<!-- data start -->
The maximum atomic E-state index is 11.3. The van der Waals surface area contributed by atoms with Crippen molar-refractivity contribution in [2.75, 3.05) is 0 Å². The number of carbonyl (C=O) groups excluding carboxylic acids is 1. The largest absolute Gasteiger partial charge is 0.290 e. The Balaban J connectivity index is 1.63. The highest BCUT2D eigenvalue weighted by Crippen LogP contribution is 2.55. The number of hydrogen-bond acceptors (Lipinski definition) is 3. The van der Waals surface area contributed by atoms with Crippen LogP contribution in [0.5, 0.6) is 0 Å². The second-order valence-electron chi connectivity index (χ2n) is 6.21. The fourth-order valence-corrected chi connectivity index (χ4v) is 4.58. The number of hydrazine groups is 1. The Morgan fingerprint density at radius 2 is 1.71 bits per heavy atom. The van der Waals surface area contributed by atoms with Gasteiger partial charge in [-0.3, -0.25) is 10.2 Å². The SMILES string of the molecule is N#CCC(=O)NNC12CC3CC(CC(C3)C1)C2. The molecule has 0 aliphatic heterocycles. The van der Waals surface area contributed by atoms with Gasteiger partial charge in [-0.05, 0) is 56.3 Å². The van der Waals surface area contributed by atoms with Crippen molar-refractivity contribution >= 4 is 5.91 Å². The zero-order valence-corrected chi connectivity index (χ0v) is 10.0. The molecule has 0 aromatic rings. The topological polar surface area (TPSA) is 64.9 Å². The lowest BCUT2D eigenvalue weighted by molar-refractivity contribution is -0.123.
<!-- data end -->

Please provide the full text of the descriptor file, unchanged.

The maximum atomic E-state index is 11.3. The van der Waals surface area contributed by atoms with Crippen molar-refractivity contribution in [2.75, 3.05) is 0 Å². The number of carbonyl (C=O) groups excluding carboxylic acids is 1. The largest absolute Gasteiger partial charge is 0.290 e. The Balaban J connectivity index is 1.63. The highest BCUT2D eigenvalue weighted by Crippen LogP contribution is 2.55. The number of hydrogen-bond acceptors (Lipinski definition) is 3. The van der Waals surface area contributed by atoms with Crippen LogP contribution in [0.5, 0.6) is 0 Å². The second-order valence-electron chi connectivity index (χ2n) is 6.21. The fourth-order valence-corrected chi connectivity index (χ4v) is 4.58. The number of hydrazine groups is 1. The Morgan fingerprint density at radius 2 is 1.71 bits per heavy atom. The van der Waals surface area contributed by atoms with Gasteiger partial charge in [-0.3, -0.25) is 10.2 Å². The SMILES string of the molecule is N#CCC(=O)NNC12CC3CC(CC(C3)C1)C2. The molecule has 0 aliphatic heterocycles. The van der Waals surface area contributed by atoms with Gasteiger partial charge in [-0.05, 0) is 56.3 Å². The van der Waals surface area contributed by atoms with Crippen molar-refractivity contribution >= 4 is 5.91 Å². The zero-order valence-corrected chi connectivity index (χ0v) is 10.0. The molecule has 0 aromatic rings. The topological polar surface area (TPSA) is 64.9 Å². The lowest BCUT2D eigenvalue weighted by molar-refractivity contribution is -0.123.